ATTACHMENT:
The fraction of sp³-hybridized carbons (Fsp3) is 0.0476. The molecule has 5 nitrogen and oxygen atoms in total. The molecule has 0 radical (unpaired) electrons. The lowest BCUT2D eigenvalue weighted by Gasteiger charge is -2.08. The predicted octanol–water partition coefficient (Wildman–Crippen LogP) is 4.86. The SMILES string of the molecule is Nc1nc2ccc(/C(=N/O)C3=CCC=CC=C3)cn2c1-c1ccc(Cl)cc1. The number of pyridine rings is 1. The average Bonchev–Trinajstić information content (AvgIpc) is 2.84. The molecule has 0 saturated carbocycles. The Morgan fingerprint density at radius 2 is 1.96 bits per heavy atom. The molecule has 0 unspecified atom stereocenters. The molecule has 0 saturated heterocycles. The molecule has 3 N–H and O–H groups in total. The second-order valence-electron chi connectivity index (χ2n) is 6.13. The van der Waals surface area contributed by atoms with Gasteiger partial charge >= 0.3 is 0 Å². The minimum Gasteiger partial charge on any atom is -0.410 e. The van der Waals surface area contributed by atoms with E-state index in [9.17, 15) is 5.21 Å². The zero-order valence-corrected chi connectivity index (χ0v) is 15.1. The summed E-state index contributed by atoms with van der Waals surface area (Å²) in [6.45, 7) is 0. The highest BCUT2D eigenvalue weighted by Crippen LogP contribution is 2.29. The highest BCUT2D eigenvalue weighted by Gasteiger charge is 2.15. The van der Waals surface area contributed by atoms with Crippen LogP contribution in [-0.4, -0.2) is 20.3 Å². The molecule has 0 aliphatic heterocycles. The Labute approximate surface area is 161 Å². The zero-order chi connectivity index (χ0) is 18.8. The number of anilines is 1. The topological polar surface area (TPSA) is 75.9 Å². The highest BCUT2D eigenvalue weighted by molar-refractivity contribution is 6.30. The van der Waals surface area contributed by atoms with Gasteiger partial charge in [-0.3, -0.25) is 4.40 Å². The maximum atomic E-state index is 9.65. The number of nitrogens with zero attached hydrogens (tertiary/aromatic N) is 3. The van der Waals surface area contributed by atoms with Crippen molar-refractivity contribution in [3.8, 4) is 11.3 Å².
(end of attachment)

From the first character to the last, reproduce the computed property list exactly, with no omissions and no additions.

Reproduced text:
The fraction of sp³-hybridized carbons (Fsp3) is 0.0476. The molecule has 5 nitrogen and oxygen atoms in total. The molecule has 0 radical (unpaired) electrons. The lowest BCUT2D eigenvalue weighted by Gasteiger charge is -2.08. The predicted octanol–water partition coefficient (Wildman–Crippen LogP) is 4.86. The SMILES string of the molecule is Nc1nc2ccc(/C(=N/O)C3=CCC=CC=C3)cn2c1-c1ccc(Cl)cc1. The number of pyridine rings is 1. The average Bonchev–Trinajstić information content (AvgIpc) is 2.84. The molecule has 0 saturated carbocycles. The Morgan fingerprint density at radius 2 is 1.96 bits per heavy atom. The molecule has 0 unspecified atom stereocenters. The molecule has 0 saturated heterocycles. The molecule has 3 N–H and O–H groups in total. The second-order valence-electron chi connectivity index (χ2n) is 6.13. The van der Waals surface area contributed by atoms with Gasteiger partial charge >= 0.3 is 0 Å². The minimum Gasteiger partial charge on any atom is -0.410 e. The van der Waals surface area contributed by atoms with E-state index in [9.17, 15) is 5.21 Å². The zero-order valence-corrected chi connectivity index (χ0v) is 15.1. The summed E-state index contributed by atoms with van der Waals surface area (Å²) in [6.45, 7) is 0. The highest BCUT2D eigenvalue weighted by Crippen LogP contribution is 2.29. The highest BCUT2D eigenvalue weighted by Gasteiger charge is 2.15. The van der Waals surface area contributed by atoms with Crippen LogP contribution in [-0.4, -0.2) is 20.3 Å². The molecule has 0 aliphatic heterocycles. The Labute approximate surface area is 161 Å². The zero-order chi connectivity index (χ0) is 18.8. The number of anilines is 1. The topological polar surface area (TPSA) is 75.9 Å². The highest BCUT2D eigenvalue weighted by molar-refractivity contribution is 6.30. The van der Waals surface area contributed by atoms with Gasteiger partial charge in [-0.3, -0.25) is 4.40 Å². The maximum atomic E-state index is 9.65. The number of nitrogens with zero attached hydrogens (tertiary/aromatic N) is 3. The van der Waals surface area contributed by atoms with Crippen molar-refractivity contribution in [3.8, 4) is 11.3 Å².